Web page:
As an Oiler fan, I appreciated Ron Reid's article (Houston Gives 'Em Bum's Rush, Nov. 3) almost as much as I appreciate Houston's new, winning ways. The Oilers, although a young and inexperienced team, are loaded with positive potential. I predict that Coach Bum Phillips will rival Gordie Howe for Houston sports hero of the decade.
MANMADE MARSHES (CONT.)
It is both amusing and ironic that while Messrs. Woodhouse, Seneca and Broome of North Carolina State University seek due credit, their letter (Nov. 17) constitutes their first published acknowledgment that our work exists. A marsh is not vegetatively defined solely by cordgrass, yet basically that is all Woodhouse et al. have learned to plant with the considerable financial support that they muster. They know that I and my coworkers have learned to cultivate and establish in the field 12 species of marsh vegetation which dominate the fresh, brackish and saltwater marshes found throughout the country.
The scope of our work is broadly known and acknowledged, and I feel that the record does not need the realigning that Wood-house, Seneca and Broome would wish.
E. W. GARBISCH
St. Michaels, Md.
GEORGE AND BABE
I read with great interest the three installments of Babe (Oct. 6 et seq.) by William Oscar Johnson and Nancy Williamson, and in particular Part 2 in reference to my brother George Zaharias' eating habits. Having grown up with George, who was older, and younger brothers Chris and Tom, under conditions both physically and mentally cruel to all of us, I feel I can enlighten the public somewhat on his eating style.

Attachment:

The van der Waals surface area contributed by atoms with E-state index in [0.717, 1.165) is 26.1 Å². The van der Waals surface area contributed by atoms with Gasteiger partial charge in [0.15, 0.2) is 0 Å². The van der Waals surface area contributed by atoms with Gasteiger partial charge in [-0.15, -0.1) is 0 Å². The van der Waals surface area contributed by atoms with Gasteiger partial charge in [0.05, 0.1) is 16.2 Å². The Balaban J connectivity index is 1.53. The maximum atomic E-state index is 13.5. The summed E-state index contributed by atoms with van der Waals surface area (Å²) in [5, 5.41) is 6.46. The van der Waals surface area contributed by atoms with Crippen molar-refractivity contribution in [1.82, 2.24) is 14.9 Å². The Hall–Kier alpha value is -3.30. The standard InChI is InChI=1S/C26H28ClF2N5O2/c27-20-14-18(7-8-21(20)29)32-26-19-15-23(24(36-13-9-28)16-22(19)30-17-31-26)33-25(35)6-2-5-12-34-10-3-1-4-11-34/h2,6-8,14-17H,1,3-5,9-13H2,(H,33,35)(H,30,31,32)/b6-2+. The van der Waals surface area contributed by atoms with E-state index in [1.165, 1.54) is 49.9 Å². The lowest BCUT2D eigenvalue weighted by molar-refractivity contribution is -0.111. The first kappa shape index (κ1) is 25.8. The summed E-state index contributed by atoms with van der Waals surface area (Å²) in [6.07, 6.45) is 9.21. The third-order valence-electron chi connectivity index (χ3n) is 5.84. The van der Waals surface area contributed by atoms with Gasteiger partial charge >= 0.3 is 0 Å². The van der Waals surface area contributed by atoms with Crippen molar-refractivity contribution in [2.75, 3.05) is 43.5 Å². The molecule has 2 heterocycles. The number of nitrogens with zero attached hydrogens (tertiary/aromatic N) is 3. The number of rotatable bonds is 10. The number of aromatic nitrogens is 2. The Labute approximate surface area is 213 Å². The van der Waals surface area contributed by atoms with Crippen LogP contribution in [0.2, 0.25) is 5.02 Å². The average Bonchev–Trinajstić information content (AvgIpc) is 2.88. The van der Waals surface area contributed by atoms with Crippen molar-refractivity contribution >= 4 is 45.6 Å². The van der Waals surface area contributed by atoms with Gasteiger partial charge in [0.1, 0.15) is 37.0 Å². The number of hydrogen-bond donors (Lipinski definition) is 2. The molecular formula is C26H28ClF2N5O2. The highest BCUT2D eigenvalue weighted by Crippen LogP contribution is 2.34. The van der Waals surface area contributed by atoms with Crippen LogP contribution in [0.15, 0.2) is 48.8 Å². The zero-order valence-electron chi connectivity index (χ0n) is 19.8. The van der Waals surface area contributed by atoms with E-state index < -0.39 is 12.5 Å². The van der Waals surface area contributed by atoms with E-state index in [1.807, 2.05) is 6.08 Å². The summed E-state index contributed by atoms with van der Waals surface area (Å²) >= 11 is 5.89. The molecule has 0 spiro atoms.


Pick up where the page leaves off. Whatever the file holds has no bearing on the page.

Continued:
Our parents (Vetoyanis is the family name) settled in Pueblo, Colo. after their arrival from Greece. In exchange for a one-room adobe house with a dirt floor, they went to work for a rancher, leaving the four of us ranging from age nine to a toddler to fend for ourselves. Two older sisters, Mary and Helen, were married at the time. The only substance left for us while our parents toiled from sunup to dark was a pot of black coffee and Greek bread. Our parents did not return during the day, and George, being the oldest, was in charge of us. I always remember our being in a starved condition. Any staples that we did have were locked up for fear that we would waste or spoil them. Our father made two trips to town a year by horse and buggy to purchase a few essentials, so nothing could be wasted.
As young as he was, George knew that he had to keep us going day in and day out. Mashing the hard bread in some black coffee, we fed little Tom. One day George came up with the idea of mixing olive oil, vinegar and salt and pepper in a bowl and beating it with a fork. He then taught us to dip our bread into it, and to this day I can remember how good it tasted.
After he decided to leave home and pursue wrestling, George ate heavily in order to put on weight, as did his brothers, who followed him. But I never saw him "take a quarter-pound stick of butter, peel off the wrapper and eat it like a banana." If he did, probably it was because of those days in the adobe hut. At any rate, I am sorry that the public was offered only this picture of George to remember, instead of one of a unique and talented human being.
I immensely enjoyed reading about Babe, as we all loved her, not for her accomplishments but for being such a great gal. We are proud that she was a part of our family.
JOAN C. ZAVICHAS